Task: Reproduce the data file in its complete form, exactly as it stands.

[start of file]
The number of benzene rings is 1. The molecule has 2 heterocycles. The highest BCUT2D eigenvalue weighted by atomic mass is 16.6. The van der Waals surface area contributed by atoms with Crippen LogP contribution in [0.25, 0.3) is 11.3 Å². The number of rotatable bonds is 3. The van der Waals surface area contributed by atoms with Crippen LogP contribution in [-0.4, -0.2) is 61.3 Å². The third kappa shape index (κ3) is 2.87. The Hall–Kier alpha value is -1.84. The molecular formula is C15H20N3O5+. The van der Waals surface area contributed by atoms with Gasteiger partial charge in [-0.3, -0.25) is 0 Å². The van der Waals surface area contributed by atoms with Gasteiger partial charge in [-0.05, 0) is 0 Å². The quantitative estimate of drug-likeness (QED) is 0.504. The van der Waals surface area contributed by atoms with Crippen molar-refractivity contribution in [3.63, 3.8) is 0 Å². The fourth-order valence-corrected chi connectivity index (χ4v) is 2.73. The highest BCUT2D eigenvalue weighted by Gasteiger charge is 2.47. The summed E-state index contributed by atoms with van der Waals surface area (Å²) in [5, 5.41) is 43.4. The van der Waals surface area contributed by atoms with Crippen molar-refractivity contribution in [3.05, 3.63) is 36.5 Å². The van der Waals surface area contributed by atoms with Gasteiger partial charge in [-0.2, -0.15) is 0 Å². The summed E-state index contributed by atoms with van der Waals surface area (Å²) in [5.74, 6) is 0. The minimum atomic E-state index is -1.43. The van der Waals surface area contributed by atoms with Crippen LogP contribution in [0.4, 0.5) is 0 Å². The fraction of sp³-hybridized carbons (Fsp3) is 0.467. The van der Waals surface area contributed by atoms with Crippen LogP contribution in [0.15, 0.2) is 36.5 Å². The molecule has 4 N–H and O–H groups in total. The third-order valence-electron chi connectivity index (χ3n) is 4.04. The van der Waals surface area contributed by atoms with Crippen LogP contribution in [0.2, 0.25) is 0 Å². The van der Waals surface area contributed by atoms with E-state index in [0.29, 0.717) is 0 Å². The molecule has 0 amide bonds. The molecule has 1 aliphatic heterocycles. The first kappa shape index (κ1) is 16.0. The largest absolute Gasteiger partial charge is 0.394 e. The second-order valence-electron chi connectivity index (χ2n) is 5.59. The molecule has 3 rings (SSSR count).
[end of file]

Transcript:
The number of benzene rings is 1. The molecule has 2 heterocycles. The highest BCUT2D eigenvalue weighted by atomic mass is 16.6. The van der Waals surface area contributed by atoms with Crippen LogP contribution in [0.25, 0.3) is 11.3 Å². The number of rotatable bonds is 3. The van der Waals surface area contributed by atoms with Crippen LogP contribution in [-0.4, -0.2) is 61.3 Å². The third kappa shape index (κ3) is 2.87. The Hall–Kier alpha value is -1.84. The molecular formula is C15H20N3O5+. The van der Waals surface area contributed by atoms with Gasteiger partial charge in [-0.3, -0.25) is 0 Å². The van der Waals surface area contributed by atoms with Gasteiger partial charge in [-0.05, 0) is 0 Å². The quantitative estimate of drug-likeness (QED) is 0.504. The van der Waals surface area contributed by atoms with Crippen molar-refractivity contribution in [3.63, 3.8) is 0 Å². The fourth-order valence-corrected chi connectivity index (χ4v) is 2.73. The highest BCUT2D eigenvalue weighted by Gasteiger charge is 2.47. The summed E-state index contributed by atoms with van der Waals surface area (Å²) in [5, 5.41) is 43.4. The van der Waals surface area contributed by atoms with Crippen molar-refractivity contribution in [3.05, 3.63) is 36.5 Å². The van der Waals surface area contributed by atoms with Gasteiger partial charge in [-0.2, -0.15) is 0 Å². The summed E-state index contributed by atoms with van der Waals surface area (Å²) in [5.74, 6) is 0. The minimum atomic E-state index is -1.43. The van der Waals surface area contributed by atoms with Crippen LogP contribution in [0.4, 0.5) is 0 Å². The fraction of sp³-hybridized carbons (Fsp3) is 0.467. The van der Waals surface area contributed by atoms with Crippen LogP contribution in [0.15, 0.2) is 36.5 Å². The molecule has 4 N–H and O–H groups in total. The third-order valence-electron chi connectivity index (χ3n) is 4.04. The van der Waals surface area contributed by atoms with Crippen LogP contribution in [0.2, 0.25) is 0 Å². The van der Waals surface area contributed by atoms with E-state index in [0.29, 0.717) is 0 Å². The molecule has 0 amide bonds. The molecule has 1 aliphatic heterocycles. The first kappa shape index (κ1) is 16.0. The largest absolute Gasteiger partial charge is 0.394 e. The second-order valence-electron chi connectivity index (χ2n) is 5.59. The molecule has 3 rings (SSSR count).